4. Vascular supply: supply under the gut epithelial layer serves to rapidly dilute and carry away any agents or chemicals (endogenous or exogenous) that may breach the mucosal barrier.

Factors Influencing Gut Integrity

  1. Physical barriers: Intestinal integrity is compromised when the mucus layer is degraded; epithelial cells are effaced or destroyed, the vascular supply is interrupted, or the immune system is compromised. Viruses, bacteria, fungi, parasites, and toxins can damage this.

  2. Stress factors: Gut environment is also altered by several stress factors to the birds like handling, transportation, overcrowding, abrupt changes in environment etc.

  3. Feed toxins and toxicants: Feed toxins and toxicants can also affect the gut integrity.

  4. Dietary factors: Nutritional deficiency due to imbalance in ration formulation, grain engorgement, microbial load in feed etc. affect gut health. The nature of the diet, for example presence of non-starch polysaccharide (NSP) especially soluble fractions in the diet provide substrate for the growth of undesirable bacteria and accumulation of fermentation products affecting the gut severely. Insoluble NSP is a major problem leading to soiling of litter.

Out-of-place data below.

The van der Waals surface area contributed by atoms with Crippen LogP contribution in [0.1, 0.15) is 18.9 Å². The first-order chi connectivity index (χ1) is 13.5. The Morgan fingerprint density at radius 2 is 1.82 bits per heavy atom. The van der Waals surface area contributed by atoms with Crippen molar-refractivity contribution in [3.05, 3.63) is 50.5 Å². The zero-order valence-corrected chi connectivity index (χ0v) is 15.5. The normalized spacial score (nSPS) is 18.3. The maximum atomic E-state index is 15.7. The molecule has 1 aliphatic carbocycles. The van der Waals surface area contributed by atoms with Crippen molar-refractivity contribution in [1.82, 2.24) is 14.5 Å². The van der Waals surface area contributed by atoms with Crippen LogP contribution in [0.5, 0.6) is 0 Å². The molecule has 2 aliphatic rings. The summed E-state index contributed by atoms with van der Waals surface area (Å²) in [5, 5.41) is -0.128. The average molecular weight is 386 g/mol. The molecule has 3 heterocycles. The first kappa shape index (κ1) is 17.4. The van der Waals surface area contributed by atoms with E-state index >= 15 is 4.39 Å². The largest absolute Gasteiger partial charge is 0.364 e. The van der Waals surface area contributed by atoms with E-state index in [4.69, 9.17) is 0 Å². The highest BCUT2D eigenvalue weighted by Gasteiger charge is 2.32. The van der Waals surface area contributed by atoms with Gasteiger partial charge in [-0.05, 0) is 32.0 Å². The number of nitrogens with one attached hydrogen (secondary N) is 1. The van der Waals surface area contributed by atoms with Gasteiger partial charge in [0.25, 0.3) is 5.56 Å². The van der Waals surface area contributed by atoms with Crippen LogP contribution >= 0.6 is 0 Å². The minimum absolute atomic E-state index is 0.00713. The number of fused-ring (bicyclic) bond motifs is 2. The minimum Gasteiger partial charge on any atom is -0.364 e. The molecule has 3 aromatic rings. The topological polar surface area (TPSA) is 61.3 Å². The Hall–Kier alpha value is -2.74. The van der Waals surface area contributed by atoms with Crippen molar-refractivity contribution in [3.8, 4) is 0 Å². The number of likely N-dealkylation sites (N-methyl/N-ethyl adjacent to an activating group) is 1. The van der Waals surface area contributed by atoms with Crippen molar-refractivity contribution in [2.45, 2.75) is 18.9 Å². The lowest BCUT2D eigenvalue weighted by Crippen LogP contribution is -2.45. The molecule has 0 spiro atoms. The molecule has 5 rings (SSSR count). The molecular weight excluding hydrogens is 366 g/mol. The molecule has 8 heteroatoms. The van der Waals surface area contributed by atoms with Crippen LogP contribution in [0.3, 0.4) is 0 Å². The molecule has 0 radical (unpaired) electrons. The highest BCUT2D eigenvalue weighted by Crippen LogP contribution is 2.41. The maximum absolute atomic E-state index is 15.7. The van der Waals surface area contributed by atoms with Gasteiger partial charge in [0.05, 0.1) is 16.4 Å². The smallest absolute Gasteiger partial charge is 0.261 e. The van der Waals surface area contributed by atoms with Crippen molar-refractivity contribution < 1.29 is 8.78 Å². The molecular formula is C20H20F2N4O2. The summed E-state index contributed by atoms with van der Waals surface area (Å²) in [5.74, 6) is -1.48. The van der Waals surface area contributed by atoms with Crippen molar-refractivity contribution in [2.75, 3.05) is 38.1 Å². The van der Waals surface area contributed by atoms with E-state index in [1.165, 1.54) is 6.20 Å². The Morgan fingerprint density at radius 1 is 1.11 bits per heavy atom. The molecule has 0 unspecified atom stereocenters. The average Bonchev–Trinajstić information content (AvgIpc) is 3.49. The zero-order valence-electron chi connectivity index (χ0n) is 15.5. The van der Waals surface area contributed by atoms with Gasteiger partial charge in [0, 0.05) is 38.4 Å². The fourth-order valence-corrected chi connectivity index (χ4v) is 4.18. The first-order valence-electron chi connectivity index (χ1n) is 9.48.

5. Health status: Diseases like coccidiosis and fowl plague are found to affect the gut integrity severely. Infections, injuries etc. also affect gut health.

  6. Gut micro flora: The rich bacterial community that make up the gut micro flora play an important role for the host through changes in the morphology of gut, nutrition, pathogenesis of enteric diseases, immune response and alterations in colonization resistance. The shift in composition of this microflora results in production and efficiency losses often in the absence of any clinical signs. Useful microbes (commensal bacteria) in gut play a positive role in controlling the gut flora and stimulate the development of the gut wall. Hence, microbial balance of gut is utmost important in maintaining gut integrity.